BARCELONA — Voters in Catalonia delivered victory to separatist parties in a regional election Sunday, raising the likelihood that Spain’s most powerful economic region will hold an independence referendum that Madrid has vowed to block.
But even as voters set up a fight with the central government by rewarding the independence cause, they delivered no clear message about who should lead it. Convergencia i Unio, the party of Artur Mas, the Catalan president who called the election two years ahead of schedule, actually lost seats in the regional Parliament. The party fell to just 50 seats in the 135-seat body, from 62 in the last vote.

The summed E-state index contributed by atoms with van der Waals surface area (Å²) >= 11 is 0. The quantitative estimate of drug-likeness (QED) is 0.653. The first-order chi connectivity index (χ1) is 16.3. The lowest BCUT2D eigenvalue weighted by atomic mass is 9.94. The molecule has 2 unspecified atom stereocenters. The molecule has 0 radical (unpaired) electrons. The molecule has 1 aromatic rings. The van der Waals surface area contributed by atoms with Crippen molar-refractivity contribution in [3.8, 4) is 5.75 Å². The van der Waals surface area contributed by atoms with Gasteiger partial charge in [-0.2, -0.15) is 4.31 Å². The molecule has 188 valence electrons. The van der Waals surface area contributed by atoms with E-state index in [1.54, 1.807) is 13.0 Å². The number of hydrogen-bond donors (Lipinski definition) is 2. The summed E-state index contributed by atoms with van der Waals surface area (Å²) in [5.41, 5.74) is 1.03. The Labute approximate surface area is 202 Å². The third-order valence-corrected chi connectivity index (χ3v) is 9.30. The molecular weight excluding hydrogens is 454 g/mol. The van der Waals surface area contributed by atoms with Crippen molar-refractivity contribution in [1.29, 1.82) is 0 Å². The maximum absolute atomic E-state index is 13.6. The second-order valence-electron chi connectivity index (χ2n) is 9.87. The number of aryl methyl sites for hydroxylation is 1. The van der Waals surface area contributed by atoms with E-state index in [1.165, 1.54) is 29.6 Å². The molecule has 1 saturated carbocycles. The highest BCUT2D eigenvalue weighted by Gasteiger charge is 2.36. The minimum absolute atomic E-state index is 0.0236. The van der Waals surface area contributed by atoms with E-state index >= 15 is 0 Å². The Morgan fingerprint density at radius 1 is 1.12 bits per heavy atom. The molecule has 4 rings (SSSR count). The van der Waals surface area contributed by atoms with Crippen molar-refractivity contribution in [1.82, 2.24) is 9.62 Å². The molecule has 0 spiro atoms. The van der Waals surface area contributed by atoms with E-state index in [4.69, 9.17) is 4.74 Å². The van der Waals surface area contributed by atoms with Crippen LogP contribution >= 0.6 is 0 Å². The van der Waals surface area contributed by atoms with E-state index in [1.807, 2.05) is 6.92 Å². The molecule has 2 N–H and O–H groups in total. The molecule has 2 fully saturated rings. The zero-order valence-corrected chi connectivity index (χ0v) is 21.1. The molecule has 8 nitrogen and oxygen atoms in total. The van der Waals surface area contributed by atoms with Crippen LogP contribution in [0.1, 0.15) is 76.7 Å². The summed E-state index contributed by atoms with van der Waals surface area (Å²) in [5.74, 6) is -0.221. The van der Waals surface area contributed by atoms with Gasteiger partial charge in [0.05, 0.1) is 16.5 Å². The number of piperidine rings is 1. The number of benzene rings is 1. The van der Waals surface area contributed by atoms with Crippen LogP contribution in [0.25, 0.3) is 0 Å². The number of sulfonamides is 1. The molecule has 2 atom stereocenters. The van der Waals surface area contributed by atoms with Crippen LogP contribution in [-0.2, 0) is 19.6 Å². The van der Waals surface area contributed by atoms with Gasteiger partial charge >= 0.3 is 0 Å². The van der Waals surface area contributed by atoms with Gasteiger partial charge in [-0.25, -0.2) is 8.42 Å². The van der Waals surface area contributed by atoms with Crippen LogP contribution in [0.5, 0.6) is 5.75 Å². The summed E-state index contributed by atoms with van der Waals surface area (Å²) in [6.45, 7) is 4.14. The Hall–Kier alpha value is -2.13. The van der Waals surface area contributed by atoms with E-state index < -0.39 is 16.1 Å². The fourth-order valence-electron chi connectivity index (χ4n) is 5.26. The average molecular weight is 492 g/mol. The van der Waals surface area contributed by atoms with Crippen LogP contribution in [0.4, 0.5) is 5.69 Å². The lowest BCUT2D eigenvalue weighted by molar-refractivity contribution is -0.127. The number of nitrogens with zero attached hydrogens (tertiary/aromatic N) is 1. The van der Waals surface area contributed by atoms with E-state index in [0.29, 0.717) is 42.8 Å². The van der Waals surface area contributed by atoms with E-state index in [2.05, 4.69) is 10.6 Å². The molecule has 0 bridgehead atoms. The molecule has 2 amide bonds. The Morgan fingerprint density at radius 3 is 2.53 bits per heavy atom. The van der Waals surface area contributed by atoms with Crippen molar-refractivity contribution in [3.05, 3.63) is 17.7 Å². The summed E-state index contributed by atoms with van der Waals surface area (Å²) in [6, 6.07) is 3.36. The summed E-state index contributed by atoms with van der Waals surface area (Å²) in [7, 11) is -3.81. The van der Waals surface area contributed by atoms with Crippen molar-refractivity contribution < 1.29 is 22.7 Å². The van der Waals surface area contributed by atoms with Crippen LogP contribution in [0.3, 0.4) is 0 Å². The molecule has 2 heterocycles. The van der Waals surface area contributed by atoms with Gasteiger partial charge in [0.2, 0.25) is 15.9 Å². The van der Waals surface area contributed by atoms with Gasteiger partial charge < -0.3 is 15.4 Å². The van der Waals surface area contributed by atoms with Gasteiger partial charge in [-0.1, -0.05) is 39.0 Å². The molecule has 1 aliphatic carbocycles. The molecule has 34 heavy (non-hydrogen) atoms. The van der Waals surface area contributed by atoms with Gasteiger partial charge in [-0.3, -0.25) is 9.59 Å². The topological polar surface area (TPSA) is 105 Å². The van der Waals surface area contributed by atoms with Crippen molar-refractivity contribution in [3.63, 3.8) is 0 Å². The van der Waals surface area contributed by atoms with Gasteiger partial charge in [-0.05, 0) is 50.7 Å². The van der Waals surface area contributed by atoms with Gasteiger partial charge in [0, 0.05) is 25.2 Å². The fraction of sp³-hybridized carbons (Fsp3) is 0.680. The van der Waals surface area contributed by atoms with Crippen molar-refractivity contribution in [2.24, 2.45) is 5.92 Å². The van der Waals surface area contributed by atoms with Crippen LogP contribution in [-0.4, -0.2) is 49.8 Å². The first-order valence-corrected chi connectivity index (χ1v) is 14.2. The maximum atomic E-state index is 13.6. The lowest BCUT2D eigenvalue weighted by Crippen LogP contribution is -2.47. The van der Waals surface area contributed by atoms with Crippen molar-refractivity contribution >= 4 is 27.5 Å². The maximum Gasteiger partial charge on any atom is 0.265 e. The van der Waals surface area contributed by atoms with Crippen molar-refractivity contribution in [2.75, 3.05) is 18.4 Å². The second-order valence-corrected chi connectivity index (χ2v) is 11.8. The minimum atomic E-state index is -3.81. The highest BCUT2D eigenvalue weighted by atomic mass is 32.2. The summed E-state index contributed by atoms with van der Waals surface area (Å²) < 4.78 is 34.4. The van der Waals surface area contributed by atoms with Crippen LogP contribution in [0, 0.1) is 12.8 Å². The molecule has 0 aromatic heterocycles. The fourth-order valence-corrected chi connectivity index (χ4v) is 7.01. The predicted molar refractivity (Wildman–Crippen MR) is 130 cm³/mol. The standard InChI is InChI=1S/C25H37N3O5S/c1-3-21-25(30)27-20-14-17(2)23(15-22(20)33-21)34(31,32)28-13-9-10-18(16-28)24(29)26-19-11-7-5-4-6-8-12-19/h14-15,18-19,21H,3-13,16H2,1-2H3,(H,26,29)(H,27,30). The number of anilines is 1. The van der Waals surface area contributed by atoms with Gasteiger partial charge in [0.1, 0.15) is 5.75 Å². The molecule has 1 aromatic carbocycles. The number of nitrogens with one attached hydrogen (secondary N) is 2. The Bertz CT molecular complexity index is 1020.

As a result, before holding any referendum on independence, Mas will first have to strike alliances with smaller parties that share his separatist goal, but not his economic and social agenda.
Indeed, despite the enthusiasm that the separatist drive has generated in Catalonia, Sunday’s vote also underlined divisions among the region’s 7.5 million citizens. In particular, there are questions over whether sovereignty demands should be limited to seeking fiscal concessions from Madrid or stretch far beyond that.
One of the biggest benefactors on Sunday was the left-leaning Esquerra Republicana de Catalunya party, which has long pushed for independence. That party came in second, bringing its parliamentary representation to 21 seats.